Vegas judge's son pleads guilty in Bellagio heist
LAS VEGAS – The son of a Las Vegas judge pleaded guilty Tuesday to being the motorcycle helmet-wearing bandit who was videotaped waving a gun as he made off in December with $1.5 million in casino chips from the posh Bellagio resort on the Las Vegas Strip.
Anthony Michael Carleo, 29, apologized and told a Nevada judge he was "very foolish" for scooping chips from the craps table and pointing a handgun at a valet before jumping on a motorcycle and speeding away before dawn Dec. 14. No shots were fired.
Carleo pleaded guilty to felony armed robbery and assault with a deadly weapon charges that prosecutor Chris Owens said could get him three to 36 years in state prison.
Clark County District Court Judge Michelle Leavitt scheduled sentencing Aug. 23.
Carleo is also due to plead guilty Thursday to similar charges in a separate case stemming from a Dec. 9 robbery at the Suncoast Hotel & Casino in northwest Las Vegas. Owens told reporters those charges could carry additional prison time.
As part of the plea deal in the two cases, prosecutors dropped several other assault, burglary and weapon charges and agreed not to seek additional drug and weapon charges that police investigated.
Carleo, the son of Las Vegas Municipal Court Judge George Assad, is being held at the Clark County jail on $1 million bail.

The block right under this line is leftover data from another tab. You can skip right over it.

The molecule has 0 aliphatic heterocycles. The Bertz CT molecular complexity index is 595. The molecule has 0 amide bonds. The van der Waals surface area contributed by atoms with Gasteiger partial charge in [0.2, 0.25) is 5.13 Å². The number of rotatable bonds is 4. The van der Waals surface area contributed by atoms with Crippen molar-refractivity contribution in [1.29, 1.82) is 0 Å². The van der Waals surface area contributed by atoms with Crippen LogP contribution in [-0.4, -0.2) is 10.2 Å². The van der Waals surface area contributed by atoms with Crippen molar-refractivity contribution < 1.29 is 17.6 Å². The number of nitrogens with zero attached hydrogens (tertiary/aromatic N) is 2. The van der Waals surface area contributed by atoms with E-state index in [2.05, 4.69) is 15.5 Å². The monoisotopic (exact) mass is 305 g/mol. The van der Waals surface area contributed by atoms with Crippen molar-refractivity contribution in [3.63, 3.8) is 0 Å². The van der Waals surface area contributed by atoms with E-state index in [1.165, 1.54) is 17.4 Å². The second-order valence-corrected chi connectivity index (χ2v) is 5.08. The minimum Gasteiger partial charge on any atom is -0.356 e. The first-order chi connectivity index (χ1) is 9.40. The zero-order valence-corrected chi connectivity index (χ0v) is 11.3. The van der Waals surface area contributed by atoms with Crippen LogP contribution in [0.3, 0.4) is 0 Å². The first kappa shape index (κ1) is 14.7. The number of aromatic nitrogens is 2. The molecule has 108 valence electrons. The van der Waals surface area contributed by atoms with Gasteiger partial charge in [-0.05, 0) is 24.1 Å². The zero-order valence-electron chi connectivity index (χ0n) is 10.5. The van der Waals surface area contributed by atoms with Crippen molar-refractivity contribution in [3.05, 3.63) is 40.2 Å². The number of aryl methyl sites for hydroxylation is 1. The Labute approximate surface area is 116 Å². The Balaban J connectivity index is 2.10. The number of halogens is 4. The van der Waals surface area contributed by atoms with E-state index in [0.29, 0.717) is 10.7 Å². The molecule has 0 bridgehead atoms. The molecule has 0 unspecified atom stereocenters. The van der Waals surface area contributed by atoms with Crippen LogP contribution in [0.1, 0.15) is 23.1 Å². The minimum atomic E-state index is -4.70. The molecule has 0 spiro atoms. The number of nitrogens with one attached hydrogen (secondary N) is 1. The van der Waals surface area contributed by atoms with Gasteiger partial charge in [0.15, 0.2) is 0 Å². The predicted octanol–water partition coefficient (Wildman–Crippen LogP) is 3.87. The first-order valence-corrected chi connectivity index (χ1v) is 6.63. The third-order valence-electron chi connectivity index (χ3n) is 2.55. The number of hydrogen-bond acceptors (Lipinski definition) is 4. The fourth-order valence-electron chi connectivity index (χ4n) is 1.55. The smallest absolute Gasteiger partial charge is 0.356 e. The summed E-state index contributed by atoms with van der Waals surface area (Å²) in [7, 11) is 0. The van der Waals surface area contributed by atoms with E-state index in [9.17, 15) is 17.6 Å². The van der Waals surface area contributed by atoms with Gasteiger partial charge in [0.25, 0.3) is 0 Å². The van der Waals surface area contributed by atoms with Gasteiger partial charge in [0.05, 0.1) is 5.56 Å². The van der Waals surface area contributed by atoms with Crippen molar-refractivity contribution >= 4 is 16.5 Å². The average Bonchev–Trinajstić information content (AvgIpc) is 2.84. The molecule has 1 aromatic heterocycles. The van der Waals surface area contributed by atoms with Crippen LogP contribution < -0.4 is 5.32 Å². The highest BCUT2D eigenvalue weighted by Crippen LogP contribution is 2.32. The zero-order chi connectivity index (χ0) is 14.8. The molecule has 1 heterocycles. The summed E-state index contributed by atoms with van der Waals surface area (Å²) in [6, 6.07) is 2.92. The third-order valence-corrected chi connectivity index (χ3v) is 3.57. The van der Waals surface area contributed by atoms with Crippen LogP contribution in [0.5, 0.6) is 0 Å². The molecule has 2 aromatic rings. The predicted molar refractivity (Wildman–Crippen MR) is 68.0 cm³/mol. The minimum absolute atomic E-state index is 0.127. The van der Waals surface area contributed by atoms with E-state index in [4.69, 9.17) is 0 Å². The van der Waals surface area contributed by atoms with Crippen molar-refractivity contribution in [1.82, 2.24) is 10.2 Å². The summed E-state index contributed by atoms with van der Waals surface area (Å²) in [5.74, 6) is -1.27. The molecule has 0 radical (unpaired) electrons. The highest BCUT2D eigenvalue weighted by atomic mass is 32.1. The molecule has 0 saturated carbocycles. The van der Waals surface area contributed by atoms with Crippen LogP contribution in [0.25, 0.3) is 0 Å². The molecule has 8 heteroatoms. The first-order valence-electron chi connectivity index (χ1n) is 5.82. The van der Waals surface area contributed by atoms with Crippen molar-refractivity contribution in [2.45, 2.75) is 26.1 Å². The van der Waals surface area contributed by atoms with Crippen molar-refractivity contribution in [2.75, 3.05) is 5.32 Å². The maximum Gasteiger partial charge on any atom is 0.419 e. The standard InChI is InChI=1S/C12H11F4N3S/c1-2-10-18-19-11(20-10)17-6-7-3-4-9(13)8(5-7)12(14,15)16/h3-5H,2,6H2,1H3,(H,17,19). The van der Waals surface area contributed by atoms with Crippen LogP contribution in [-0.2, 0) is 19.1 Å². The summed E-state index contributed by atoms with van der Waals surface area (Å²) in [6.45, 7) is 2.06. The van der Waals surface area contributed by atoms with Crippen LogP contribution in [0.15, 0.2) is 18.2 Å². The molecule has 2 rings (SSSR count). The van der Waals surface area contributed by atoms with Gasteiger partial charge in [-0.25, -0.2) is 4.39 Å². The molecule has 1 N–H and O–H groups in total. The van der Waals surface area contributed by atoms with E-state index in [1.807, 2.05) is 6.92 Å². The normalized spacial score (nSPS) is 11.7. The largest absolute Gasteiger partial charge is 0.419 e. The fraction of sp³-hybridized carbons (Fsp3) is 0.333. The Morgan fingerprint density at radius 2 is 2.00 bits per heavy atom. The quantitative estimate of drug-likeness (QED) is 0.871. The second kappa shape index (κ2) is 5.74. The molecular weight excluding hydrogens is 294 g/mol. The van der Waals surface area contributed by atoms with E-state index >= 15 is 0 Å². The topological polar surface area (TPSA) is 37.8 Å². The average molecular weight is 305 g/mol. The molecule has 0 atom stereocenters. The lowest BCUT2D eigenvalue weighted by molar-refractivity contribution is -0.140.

Assad was ousted by voters this month from the bench seat he has held since 2002. He hasn't commented about the case since issuing a public statement following Carleo's arrest Feb. 2 at the Bellagio. Police said Carleo was apprehended after trying to sell several $25,000 chips to an undercover Las Vegas police officer.
Assad described himself and his family at the time as "devastated and heartbroken," and added that as a prosecutor and a judge, "I have always felt people who break the law need to be held accountable."
Police say the Suncoast robbery, which netted almost $19,000 in cash, played out like a dress-rehearsal for the Bellagio robbery just five days later. In both cases, a motorcycle-riding bandit thwarted video surveillance by keeping his helmet on as he entered. He displayed a gun and left the gambling floor in seconds. No one was injured in either case.
The eye-popping denominations of the of Bellagio chips — ranging from $10,000 to $25,000 each — drew intense media interest and comparisons to Hollywood movies like "Ocean's Eleven."
But from the start, experts said the culprit might have trouble cashing the loot.
After the Bellagio holdup, Carleo spent two months partying, gambling big at the posh casino, and trying to figure out what to do with the high-denomination chips dubbed "cranberries" because of their color, police said. He eventually approached a casual poker player on a popular Web forum and sent photos signed "Biker Bandit" depicting two $25,000 Bellagio chips.
Owens has said some $375,000 in Bellagio chips is still missing.